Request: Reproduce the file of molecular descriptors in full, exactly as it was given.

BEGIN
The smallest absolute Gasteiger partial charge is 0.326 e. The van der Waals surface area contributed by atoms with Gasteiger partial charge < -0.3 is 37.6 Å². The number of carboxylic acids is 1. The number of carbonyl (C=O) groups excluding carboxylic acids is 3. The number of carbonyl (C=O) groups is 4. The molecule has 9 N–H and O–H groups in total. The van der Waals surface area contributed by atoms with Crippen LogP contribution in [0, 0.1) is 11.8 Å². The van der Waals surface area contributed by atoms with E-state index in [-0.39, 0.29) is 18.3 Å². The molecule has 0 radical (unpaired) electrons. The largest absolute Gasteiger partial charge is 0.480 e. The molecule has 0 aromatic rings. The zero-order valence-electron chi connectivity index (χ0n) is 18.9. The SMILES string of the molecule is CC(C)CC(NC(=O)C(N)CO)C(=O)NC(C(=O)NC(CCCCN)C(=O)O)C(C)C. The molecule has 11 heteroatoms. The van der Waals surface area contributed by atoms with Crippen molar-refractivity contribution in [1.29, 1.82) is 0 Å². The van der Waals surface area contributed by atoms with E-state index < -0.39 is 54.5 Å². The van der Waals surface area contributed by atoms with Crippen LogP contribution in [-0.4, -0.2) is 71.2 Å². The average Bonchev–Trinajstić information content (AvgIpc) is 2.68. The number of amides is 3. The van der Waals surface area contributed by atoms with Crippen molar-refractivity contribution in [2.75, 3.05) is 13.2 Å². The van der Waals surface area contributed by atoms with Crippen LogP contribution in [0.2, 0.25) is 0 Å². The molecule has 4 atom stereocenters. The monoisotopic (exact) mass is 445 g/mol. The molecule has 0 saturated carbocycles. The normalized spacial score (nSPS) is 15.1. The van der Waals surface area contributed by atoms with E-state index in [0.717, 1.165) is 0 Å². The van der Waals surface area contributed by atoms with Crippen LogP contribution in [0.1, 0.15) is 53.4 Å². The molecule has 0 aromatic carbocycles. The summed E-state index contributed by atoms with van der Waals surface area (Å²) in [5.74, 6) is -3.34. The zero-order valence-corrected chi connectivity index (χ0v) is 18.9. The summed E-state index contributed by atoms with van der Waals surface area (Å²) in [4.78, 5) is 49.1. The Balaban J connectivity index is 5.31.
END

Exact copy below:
The smallest absolute Gasteiger partial charge is 0.326 e. The van der Waals surface area contributed by atoms with Gasteiger partial charge < -0.3 is 37.6 Å². The number of carboxylic acids is 1. The number of carbonyl (C=O) groups excluding carboxylic acids is 3. The number of carbonyl (C=O) groups is 4. The molecule has 9 N–H and O–H groups in total. The van der Waals surface area contributed by atoms with Crippen LogP contribution in [0, 0.1) is 11.8 Å². The van der Waals surface area contributed by atoms with E-state index in [-0.39, 0.29) is 18.3 Å². The molecule has 0 radical (unpaired) electrons. The largest absolute Gasteiger partial charge is 0.480 e. The molecule has 0 aromatic rings. The zero-order valence-electron chi connectivity index (χ0n) is 18.9. The SMILES string of the molecule is CC(C)CC(NC(=O)C(N)CO)C(=O)NC(C(=O)NC(CCCCN)C(=O)O)C(C)C. The molecule has 11 heteroatoms. The van der Waals surface area contributed by atoms with Crippen molar-refractivity contribution in [1.29, 1.82) is 0 Å². The van der Waals surface area contributed by atoms with E-state index < -0.39 is 54.5 Å². The van der Waals surface area contributed by atoms with Crippen LogP contribution in [-0.4, -0.2) is 71.2 Å². The average Bonchev–Trinajstić information content (AvgIpc) is 2.68. The number of amides is 3. The van der Waals surface area contributed by atoms with Crippen molar-refractivity contribution in [2.75, 3.05) is 13.2 Å². The van der Waals surface area contributed by atoms with Crippen LogP contribution in [0.2, 0.25) is 0 Å². The molecule has 4 atom stereocenters. The monoisotopic (exact) mass is 445 g/mol. The molecule has 0 saturated carbocycles. The normalized spacial score (nSPS) is 15.1. The van der Waals surface area contributed by atoms with E-state index in [0.717, 1.165) is 0 Å². The van der Waals surface area contributed by atoms with Crippen LogP contribution in [0.1, 0.15) is 53.4 Å². The molecule has 0 aromatic carbocycles. The summed E-state index contributed by atoms with van der Waals surface area (Å²) in [5.74, 6) is -3.34. The zero-order valence-corrected chi connectivity index (χ0v) is 18.9. The summed E-state index contributed by atoms with van der Waals surface area (Å²) in [4.78, 5) is 49.1. The Balaban J connectivity index is 5.31.